In line with the local First Nations calls, Buchanan said as a city, “we must reaffirm our commitment to the TRC recommendations and we must call on the federal government to implement these recommendations in full and with urgency.
“Implementing the recommendations from the TRC report must be met with deep investments in services,” she said. “We must provide adequate and culturally-safe support to our Indigenous neighbours. This is essential in advancing reconciliation.”
At the June 7 city council meeting, a motion to build an Equity, Diversity, Inclusion, and Reconciliation framework was submitted by council as a whole, reaffirming the city's commitment to fighting discrimination and systemic racism. As part of the motion, Buchanan, on behalf of council, will write to the federal government asking for the full implementation of the TRC recommendations.
District of West Vancouver Mayor Mary-Ann Booth also supported the North Shore First Nations communities in their requests for federal assistance.
“Finding unmarked graves at residential schools is an important step in the reconciliation process,” she said. “Our Indigenous communities have spoken about the existence of unmarked graves of children at residential schools. Expert examinations just provide proof for the rest of us, but that is a powerful thing and it’s needed to compel the rest of us to see the truth, acknowledge what has been done, and understand the significant work still to be done to bring about change.”
District of North Vancouver Mayor Mike Little added that “it is time to get the full story on each of these facilities, including St. Paul’s Indian Residential School in North Vancouver.”
The First Nations Leadership Council, which includes the First Nations Summit, the Union of BC Indian Chiefs and BC Assembly of First Nations, has also penned a letter to Prime Minister Justin Trudeau, calling for the establishment of a legal framework to govern the protection and investigation of the unmarked mass burial site at the former Kamloops Indian Residential School and future burial sites that they anticipate will be discovered.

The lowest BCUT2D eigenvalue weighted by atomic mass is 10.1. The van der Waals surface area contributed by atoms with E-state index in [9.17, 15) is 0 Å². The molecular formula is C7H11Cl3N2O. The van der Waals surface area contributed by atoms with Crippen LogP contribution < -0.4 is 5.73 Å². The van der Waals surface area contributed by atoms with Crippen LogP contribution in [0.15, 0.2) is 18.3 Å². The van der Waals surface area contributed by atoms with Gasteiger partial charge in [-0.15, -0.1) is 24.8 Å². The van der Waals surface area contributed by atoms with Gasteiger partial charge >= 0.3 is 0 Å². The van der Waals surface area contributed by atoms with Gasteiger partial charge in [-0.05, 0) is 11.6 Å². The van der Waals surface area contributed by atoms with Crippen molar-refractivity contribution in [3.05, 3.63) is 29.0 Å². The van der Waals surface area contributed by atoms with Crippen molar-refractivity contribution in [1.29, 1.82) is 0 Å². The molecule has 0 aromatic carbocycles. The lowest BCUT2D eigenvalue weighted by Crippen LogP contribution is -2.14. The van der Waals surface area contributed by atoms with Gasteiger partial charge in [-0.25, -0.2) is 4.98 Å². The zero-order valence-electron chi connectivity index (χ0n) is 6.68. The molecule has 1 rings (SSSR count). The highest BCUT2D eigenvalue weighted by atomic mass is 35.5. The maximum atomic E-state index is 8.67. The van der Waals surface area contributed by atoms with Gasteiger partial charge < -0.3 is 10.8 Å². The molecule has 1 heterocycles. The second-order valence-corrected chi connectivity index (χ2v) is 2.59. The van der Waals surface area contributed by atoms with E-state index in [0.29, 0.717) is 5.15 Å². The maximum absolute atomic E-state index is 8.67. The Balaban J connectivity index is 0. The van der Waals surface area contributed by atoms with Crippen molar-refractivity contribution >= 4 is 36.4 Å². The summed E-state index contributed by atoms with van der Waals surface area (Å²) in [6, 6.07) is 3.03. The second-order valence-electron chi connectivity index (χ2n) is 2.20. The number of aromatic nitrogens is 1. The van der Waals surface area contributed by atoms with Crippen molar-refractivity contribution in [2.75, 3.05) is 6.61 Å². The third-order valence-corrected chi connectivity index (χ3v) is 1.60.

“Despite the courageous statements from residential school survivors for generations about missing children to the TRC and other statement gathering processes, and the findings of Volume 4 of the TRC on Missing Children and Unmarked Burials, Canada has yet to put in place a proper legal framework to address the location and protection of unmarked burial sites,” the council wrote.
Federal leaders say work is underway to implement the Actions being called for through the National Centre for Truth and Reconciliation and $27 million in funding was committed to the work in the 2019 Budget.
"This funding is supporting the NCTR in establishing the registries for deaths, burials and cemeteries," Carolyn Bennett, minister of Crown-Indigenous Relations, said in a statement to mark the 6th anniversary of the TRC's Calls to Action on June 2.
She said the funding will also support Indigenous partners and communities in developing community plans, conducting research and gathering local knowledge, accessing professional archaeological investigation services to identify burial sites and to memorialize, commemorate and return their loved ones' remains home.
"Through our engagements over the last year and especially over the last number of days, we have heard that communities from coast-to-coast-to-coast are seeking to lead this important and challenging work," Bennett said. "We will be there with them."
George-Wilson said it was time the federal government “put the real work in.”
“We need to implement those Calls to Action,” she said. “If we're ever going to have reconciliation, then we need the truth. We need the recognition of what happened. And, we need a process to help us get to where we need to be.”
All three North Shore mayors said they had reached out to Tsleil-Waututh and Squamish Nations to see how they could best support them moving forward.
For far too long colonial governments have tried to set the agenda for Indigenous peoples, said Buchanan.
“This must change,” she said. “I am committed to supporting their healing and fight for justice. Action must be taken on their time and on their terms."
Elisia Seeber is the North Shore News’ Indigenous and civic affairs reporter. This reporting beat is made possible by the Local Journalism Initiative.